HC Deb 28 February 1996 vol 272 cc843-8 12.30 pm
Mr. Robert Hicks (South-East Cornwall)

I trust that the Minister will forgive me for reminding him of a little piece of recent political history relating to the south-west. Before the 1970 general election, the Conservative party produced a west country manifesto. It contained three principal commitments, one of which was to develop and upgrade the A38 trunk road link between the west country and the rest of the country. Many of us felt that that manifesto was very effective.

Of those colleagues who are still in the House, my right hon. Friend the Member for Honiton (Sir P. Emery) was re-elected on that occasion, and my hon. Friend the Member for Exeter (Sir J. Hannam) was elected for the first time. I mention that to emphasise to the Minister the necessity for the south-west, because of its peripheral position, to have excellent transport links not only with the rest of the United Kingdom but with Europe.

In the intervening 25 years, the transport infrastructure has been significantly improved. The road network has been developed, and, as you will know, Madam Deputy Speaker, it is possible to drive from Saltash in my constituency to London or Glasgow without, in theory, changing gear. Our air links have likewise been strengthened and consolidated. To complete the transport infrastructure, it is now right to concentrate on improving and upgrading our rail links, especially as the channel tunnel is now in operation.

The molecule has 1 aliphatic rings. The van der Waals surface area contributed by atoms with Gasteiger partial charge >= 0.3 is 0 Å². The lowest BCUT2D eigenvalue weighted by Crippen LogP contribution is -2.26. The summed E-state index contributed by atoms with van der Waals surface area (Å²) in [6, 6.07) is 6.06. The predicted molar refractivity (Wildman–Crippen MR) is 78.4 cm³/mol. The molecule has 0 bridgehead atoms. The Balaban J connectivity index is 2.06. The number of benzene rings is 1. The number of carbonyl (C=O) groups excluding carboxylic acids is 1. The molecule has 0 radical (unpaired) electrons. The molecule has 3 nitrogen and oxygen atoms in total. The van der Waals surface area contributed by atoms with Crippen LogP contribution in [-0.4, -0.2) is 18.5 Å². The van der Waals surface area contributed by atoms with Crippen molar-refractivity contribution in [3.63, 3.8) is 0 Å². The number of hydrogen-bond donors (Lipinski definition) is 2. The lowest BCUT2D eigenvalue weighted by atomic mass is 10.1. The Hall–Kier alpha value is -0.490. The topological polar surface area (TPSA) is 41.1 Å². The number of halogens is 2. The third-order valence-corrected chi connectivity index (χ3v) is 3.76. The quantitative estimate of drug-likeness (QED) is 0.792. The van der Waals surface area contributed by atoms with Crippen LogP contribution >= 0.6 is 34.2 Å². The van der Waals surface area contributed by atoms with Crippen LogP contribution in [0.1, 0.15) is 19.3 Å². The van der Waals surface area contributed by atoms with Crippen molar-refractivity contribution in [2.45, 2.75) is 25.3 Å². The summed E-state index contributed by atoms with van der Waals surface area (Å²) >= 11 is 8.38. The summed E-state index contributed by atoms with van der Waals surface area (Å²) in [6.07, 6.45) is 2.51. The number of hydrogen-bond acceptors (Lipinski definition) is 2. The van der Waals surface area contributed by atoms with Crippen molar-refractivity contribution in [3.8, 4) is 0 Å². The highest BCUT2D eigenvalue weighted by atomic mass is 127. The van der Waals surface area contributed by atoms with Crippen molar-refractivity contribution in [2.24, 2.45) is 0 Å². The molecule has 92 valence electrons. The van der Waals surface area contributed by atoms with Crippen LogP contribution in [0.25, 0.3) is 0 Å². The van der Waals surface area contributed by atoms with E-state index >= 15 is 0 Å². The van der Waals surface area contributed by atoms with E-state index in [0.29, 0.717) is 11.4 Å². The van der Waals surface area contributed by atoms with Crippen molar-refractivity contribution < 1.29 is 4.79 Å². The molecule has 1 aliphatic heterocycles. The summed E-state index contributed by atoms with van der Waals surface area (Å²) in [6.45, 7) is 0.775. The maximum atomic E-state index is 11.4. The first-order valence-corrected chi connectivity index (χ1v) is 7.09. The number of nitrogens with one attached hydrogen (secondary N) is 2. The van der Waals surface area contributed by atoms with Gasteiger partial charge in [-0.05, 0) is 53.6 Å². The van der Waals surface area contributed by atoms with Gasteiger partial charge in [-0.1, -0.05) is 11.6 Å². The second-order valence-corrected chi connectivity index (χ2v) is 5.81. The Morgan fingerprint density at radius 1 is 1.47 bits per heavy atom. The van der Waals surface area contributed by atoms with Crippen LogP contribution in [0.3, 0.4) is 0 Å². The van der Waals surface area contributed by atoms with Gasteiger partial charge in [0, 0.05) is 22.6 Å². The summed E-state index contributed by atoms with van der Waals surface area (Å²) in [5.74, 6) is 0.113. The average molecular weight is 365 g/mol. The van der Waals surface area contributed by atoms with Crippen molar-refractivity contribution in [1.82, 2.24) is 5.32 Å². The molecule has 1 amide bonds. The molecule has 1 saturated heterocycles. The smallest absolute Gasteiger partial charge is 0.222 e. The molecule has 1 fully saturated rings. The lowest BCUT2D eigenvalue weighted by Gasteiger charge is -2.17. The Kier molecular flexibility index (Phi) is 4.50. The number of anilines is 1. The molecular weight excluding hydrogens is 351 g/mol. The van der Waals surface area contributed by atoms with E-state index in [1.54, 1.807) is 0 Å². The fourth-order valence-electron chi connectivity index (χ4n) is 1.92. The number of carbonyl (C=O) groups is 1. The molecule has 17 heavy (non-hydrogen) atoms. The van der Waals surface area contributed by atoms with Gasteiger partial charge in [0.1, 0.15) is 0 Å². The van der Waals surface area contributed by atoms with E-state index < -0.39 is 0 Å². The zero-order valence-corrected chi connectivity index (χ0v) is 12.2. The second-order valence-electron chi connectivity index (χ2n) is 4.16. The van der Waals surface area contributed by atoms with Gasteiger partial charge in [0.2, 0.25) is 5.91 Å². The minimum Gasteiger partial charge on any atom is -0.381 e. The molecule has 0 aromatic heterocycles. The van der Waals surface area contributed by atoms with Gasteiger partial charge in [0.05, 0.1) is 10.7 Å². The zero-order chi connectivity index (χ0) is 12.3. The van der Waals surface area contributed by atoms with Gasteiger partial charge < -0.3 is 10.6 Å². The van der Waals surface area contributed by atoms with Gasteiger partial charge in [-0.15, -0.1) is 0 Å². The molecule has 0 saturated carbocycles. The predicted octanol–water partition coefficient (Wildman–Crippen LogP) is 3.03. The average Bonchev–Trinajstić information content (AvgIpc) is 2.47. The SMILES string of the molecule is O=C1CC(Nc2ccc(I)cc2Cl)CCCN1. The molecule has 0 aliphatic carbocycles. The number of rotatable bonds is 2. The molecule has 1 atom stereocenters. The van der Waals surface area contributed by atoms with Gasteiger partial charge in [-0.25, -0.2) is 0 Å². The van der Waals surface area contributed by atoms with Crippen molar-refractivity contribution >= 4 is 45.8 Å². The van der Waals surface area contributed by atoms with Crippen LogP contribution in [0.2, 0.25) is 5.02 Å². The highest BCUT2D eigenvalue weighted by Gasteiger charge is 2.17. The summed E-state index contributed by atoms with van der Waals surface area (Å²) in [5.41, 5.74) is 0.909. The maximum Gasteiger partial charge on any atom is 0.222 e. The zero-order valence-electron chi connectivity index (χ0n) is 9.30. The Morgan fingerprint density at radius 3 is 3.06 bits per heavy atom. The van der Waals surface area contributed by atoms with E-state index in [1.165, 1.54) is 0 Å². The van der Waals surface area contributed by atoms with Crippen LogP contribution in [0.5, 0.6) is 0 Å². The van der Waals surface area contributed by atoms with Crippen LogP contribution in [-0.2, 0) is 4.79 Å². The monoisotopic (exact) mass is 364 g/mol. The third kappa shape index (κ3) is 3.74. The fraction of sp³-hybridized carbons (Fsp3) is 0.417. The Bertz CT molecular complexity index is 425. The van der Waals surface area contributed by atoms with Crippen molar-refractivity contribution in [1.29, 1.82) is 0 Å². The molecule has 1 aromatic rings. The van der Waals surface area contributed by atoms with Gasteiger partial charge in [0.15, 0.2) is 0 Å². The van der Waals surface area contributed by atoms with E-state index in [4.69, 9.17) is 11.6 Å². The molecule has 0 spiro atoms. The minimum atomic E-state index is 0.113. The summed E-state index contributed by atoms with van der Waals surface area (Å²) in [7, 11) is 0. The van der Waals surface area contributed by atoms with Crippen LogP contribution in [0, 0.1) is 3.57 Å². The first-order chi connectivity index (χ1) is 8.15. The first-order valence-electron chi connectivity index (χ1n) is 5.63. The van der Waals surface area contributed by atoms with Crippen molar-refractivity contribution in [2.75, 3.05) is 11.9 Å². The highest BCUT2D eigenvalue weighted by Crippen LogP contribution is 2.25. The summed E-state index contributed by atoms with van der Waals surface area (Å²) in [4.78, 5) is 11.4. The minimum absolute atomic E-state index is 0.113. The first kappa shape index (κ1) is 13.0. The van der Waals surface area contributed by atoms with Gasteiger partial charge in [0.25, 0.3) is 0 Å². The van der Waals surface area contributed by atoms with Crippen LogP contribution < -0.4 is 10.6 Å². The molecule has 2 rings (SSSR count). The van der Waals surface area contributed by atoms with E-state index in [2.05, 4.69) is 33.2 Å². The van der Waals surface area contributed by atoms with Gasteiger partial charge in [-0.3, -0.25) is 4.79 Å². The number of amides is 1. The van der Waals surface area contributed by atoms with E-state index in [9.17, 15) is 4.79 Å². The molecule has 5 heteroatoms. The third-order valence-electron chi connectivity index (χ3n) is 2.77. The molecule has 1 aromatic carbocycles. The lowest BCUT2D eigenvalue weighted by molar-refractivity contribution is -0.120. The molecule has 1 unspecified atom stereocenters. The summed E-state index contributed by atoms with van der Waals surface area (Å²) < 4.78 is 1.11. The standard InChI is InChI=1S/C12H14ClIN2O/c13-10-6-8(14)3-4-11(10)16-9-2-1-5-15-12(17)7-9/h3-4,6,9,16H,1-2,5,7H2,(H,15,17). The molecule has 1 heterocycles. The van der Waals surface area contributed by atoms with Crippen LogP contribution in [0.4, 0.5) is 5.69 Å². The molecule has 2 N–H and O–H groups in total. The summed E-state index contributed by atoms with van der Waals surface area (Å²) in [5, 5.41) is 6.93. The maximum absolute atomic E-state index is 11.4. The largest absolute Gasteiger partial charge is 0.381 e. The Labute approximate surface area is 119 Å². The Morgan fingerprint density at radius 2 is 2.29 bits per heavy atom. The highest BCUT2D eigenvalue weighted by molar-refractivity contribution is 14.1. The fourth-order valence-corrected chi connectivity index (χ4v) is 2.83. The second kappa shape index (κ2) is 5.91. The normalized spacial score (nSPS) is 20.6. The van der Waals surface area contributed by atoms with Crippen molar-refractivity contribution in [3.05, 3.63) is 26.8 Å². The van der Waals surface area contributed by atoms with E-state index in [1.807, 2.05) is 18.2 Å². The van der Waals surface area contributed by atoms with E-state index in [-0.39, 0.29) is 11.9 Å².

In any debate of this kind, one cannot avoid reference to the fragility of the economy of the far south-west. We are going through a period of readjustment following the reduction in our defence requirements. The recognition of our current economic situation is made manifest by the fact that much of Devon and Cornwall is classified as eligible for European regional aid. In a national context, many parts of the region have assisted area status or rural development area status.

Business and the population as a whole are determined to reverse the downward economic trend, and there are many encouraging signs. It almost goes without saying that to maintain the region's competitive advantage, our transport system must be developed.

Following a commitment in the Maastricht treaty, the European Union is shortly to witness an exciting phase in the development of the transport network throughout the Union. Proposals are being put in place for a trans-European network. As I understand the current position—no doubt the Minister will confirm it when he responds—the European Commission is at present preparing to submit to the Council of Ministers proposals that will form the basis of the first generation of trans-European network classifications.

At present, the Bristol-Plymouth-Penzance rail route is not included. Brittany, which has a similar geographical position and a similar economy to those of Devon and Cornwall, already has a TGV link to Brest and Paris. The European Parliament has agreed that the Bristol-Plymouth-Penzance link should be added to the list.

Within Devon and Cornwall, there is unanimity of opinion among business organisations such as the West Country development corporation and Devon and Cornwall International, our inward investment agency, as well as among individual companies and local authorities, that the region should not lose out and thus be placed at a disadvantage in relation to other UK and European regions in attracting inward investment.